January 7, 2015
“When she (chef & author Julia Child) moved to a retirement complex a few years ago, her Cambridge, Mass., kitchen went to the Smithsonian Institution in Washington where it’s now on display, complete with kitty-cat fridge magnets.”
John Allemang, Globe & Mail
Clever Julia. No need to sort, sigh, pitch or pack. I’m giving our house to the Royal Ontario Museum. They can move the whole house, fridge magnets and all, or run it as a satellite exhibit: The House On Shaw Street — under the auspices of the Royal Ontario Museum. (Painting: Peter Maher, 2003)
This generous donation includes a three-story brick house constructed in 1896 by a builder who couldn’t think ahead to leave space for window mouldings. Mantelpieces are from the Home Depot of the late 1800s. The house sways a bit in a high wind or if a bus goes by – but buses only pass when they’re diverted from Ossington, and the road work there is sure to finish soon.
So, let’s start in the kitchen. The fridge is vintage but can still freeze food – even in the crispers. Unlike Julia’s kitty-cat magnets, we have magnetic word kits. Once poetry crisscrossed our freezer section. Interest flagged, and smut and filth are all that remain, glued on with years of kitchen grunge.
Also stuck to the fridge are varieties of Toronto garbage pickup calendars. European visitors find them fascinating, if not unintelligible. Here’s a moneymaker — turn them into a board game:
If your replica Belgian beer bottle empties on an alternate summer Wednesday, do you return the bottle or put it into one of those coloured boxes? Carry the box to the front, or lane? Before or after 8pm Tuesday?
Let’s see what else the kitchen offers. Not much. We began renovations only last year, so the kitchen is in storage. Except for the big Le Creuset casseroles. They’re in the living room, under the wicker loveseat.
The living room – yes it’s a bit…cramped. But eclectic. Not an inch of wasted space. Real antique cupboards. But please, don’t open them or linens will fall out, crushing you to death. The 20-year-old TV sits on a friend’s discarded hi-fi cabinet (remember those?) It’s very 70s and back in style. I’m told.
And The Chesterfield — the only good piece of furniture I ever bought. One of our dogs bled against it, heavily. You don’t really notice the darkened stain since the new puppy shredded the frill. The chesterfield is my personal conundrum – too expensive to recover and too valuable to pitch. Decisions, decisions. But that’s what curators are for isn’t it?
Such a small room – so much art. All right, too much. And yes that 10-foot wide northern scene really is on old canvas from a canoe. The majority of the art in the house is by my husband. The needlework is mine, made when I had spare time. Now, there’s a phrase you no longer hear.
Into my office where visitors experience The Evolution of the Computer. You don’t pitch out a computer just because it can’t read the software you use at work.
Never seen so many books? Just wait. The west walls hold reference. The piles on the floor are research. And that IKEA shelf unit (TILT, I think it’s called) holds unread fiction. Watch your step as you leave.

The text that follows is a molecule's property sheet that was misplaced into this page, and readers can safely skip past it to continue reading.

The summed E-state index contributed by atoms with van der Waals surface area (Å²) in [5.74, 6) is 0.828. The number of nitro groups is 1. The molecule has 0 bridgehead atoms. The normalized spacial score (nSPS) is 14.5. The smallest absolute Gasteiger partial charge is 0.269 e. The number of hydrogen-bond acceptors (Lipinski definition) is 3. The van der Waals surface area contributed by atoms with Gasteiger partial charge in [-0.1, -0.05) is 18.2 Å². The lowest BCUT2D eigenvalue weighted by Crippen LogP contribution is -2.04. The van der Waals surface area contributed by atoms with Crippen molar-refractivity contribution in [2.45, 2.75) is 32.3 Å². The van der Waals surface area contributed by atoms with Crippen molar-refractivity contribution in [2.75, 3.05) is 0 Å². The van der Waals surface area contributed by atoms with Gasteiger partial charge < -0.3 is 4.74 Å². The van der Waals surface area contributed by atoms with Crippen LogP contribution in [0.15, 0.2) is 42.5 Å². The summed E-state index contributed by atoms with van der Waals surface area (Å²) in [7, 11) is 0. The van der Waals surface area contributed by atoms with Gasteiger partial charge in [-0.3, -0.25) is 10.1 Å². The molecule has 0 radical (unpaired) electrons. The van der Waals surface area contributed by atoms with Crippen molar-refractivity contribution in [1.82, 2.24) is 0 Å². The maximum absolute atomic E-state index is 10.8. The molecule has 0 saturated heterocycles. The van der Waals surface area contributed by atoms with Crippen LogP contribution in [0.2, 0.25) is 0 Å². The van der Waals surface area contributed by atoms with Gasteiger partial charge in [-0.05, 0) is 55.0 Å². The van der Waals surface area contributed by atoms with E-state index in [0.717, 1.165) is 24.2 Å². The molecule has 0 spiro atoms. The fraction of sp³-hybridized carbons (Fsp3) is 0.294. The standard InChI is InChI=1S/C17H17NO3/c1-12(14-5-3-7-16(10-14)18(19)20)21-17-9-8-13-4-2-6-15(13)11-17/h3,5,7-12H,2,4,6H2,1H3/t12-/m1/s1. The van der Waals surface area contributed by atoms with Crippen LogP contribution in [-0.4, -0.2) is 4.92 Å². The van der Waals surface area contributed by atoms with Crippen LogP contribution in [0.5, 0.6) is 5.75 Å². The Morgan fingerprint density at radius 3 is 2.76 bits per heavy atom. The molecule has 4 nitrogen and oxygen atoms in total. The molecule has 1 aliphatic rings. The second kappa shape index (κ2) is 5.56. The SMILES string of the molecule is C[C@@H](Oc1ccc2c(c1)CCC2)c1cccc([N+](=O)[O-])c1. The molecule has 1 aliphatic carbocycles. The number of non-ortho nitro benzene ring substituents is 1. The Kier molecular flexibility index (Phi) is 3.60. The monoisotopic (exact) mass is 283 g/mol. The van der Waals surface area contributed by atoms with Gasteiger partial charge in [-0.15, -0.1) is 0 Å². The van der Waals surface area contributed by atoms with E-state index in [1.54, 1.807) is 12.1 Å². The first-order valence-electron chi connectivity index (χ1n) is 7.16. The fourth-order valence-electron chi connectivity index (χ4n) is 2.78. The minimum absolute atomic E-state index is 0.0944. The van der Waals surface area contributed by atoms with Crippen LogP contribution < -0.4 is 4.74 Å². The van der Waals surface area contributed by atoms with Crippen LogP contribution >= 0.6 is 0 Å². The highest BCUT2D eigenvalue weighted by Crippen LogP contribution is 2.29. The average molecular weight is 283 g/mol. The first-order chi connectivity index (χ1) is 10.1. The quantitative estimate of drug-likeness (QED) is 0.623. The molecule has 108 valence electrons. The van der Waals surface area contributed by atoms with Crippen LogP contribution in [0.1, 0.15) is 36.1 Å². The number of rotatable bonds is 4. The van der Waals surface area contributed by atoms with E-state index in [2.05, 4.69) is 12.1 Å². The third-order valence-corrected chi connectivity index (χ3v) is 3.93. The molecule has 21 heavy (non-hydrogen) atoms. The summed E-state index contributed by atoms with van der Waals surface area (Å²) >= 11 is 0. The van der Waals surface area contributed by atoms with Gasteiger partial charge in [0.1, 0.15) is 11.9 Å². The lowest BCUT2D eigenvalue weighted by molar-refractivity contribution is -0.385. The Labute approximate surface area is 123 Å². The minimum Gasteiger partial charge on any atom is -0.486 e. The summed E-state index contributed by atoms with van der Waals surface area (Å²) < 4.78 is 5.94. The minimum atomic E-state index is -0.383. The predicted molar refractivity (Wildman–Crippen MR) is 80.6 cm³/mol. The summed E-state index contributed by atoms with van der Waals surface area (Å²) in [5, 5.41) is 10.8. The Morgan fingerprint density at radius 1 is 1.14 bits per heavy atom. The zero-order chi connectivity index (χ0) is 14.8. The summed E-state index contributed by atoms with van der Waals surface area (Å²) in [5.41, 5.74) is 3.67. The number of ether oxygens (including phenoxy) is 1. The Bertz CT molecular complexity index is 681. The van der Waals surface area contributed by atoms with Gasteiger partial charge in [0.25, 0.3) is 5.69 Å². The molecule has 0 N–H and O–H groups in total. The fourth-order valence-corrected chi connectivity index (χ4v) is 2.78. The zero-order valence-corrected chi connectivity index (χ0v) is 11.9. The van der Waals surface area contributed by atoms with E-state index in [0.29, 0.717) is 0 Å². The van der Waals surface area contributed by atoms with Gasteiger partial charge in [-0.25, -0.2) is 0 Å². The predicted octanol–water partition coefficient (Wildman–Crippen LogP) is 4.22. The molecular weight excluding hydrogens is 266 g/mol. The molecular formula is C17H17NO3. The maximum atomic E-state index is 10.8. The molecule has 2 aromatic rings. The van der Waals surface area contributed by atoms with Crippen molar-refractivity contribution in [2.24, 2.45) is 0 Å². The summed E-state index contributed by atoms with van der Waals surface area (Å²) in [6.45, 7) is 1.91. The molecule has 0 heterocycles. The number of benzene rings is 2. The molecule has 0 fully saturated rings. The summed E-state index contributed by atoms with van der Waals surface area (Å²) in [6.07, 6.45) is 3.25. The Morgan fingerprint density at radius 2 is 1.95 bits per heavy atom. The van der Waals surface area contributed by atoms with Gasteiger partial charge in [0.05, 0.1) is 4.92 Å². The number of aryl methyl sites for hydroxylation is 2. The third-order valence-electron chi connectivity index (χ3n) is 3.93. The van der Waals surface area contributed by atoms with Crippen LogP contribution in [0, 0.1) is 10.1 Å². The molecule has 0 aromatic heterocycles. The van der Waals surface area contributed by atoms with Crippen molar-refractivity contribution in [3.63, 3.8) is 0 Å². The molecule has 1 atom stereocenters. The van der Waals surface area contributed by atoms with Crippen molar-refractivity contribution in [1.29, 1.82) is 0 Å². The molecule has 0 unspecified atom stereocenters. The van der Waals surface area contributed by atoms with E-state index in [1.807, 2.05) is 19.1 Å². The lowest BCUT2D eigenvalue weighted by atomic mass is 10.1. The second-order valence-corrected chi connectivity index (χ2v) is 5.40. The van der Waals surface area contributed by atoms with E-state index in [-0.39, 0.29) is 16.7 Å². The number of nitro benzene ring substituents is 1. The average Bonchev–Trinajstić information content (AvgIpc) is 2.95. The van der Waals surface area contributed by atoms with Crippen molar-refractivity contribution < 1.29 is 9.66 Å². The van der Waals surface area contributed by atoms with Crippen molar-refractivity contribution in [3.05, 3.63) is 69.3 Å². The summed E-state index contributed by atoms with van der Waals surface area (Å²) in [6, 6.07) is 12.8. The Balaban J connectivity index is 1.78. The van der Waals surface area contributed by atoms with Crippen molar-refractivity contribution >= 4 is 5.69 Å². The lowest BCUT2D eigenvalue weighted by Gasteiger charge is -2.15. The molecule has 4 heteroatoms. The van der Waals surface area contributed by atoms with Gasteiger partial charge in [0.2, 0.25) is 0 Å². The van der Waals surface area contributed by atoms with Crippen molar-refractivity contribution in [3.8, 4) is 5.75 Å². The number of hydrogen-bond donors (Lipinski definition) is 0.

Yes, the stairs have a story. The pitted bare wood strip is where the pale grey carpet was. The puppy trained itself on it so I ripped the carpet out. The R.O.M. should spring for new carpeting to dull the pitter-patter of eight sharp-nailed little feet — our two dogs. They are part of the donation.
This is our daughter’s bedroom. It represents her late teenage years. Don’t look too closely. By the time The R.O.M. gets the house, she’ll be back from university. She’s much tidier that the rest of us. Don’t worry. It’ll be lovely.
I painted this next bedroom. The colour scheme does remind one of the old T.T.C. uniforms (I wish my husband hadn’t pointed that out). Once again, a sliding pile of vintage linens accompanied by about 45 books.
The master bedroom has a charming Victorian fireplace. It only burns coal. Better you should know that upfront. We didn’t. At first we were bothered by the smoke filling the room. Then we realized there was no damper in the chimney so the smoke disappeared…and was replaced by cold winter air. Bonus time: another 23 books distributed around the master bedroom.
I suggest you keep this bathroom for Museum staff. It has a lock.
Some people don’t like a bidet. Too foreign. You’ll notice here the bidet is a book holder. Our five-year favorite is The Very Best of The Daily Telegraph Book of Obituaries. It’s 407 pages, but I’m sure we’ll finish it.
The claw foot bathtub is original. Under it is a million dollar bar of Keils’ soap that skidded out of my hand. The Museum entomologists will want to study the millipedes living there, in the dark, with my soap.
Up to the artsy third floor. The guitars and other musical instruments? They represent the neighborhood men’s collective mid-life crisis. At least you know where they are when you hear the music.
Over here we sew. Bins, trunks and heaps of fabrics. Loads of fun trying to decide what to throw out. The paper patterns date way back to the 1960s. Have you ever tried to refold a paper pattern? Think of it as a Collection so museum curators won’t have to match pattern pieces to their envelopes. God knows, I didn’t.
For safety’s sake, I’d keep the door to the deck locked. It may look like a roof, but that’s where the deck will be built. After the kitchen reno and the new carpet on the stairs. And hell freezes over.
Like all museums, we have a bathroom in the basement. That damp is not what you think.
This last room is perfect for The Museum Bookshop — hundreds of books down this one wall alone. Time was, you could choose a classic by its orange cover. Now those Penguin paperbacks are for display only. Opened, they sort of… disintegrate.
Yes, Royal Ontario Museum, all this is yours. Gratis. Because you really can’t put a price on culture can you?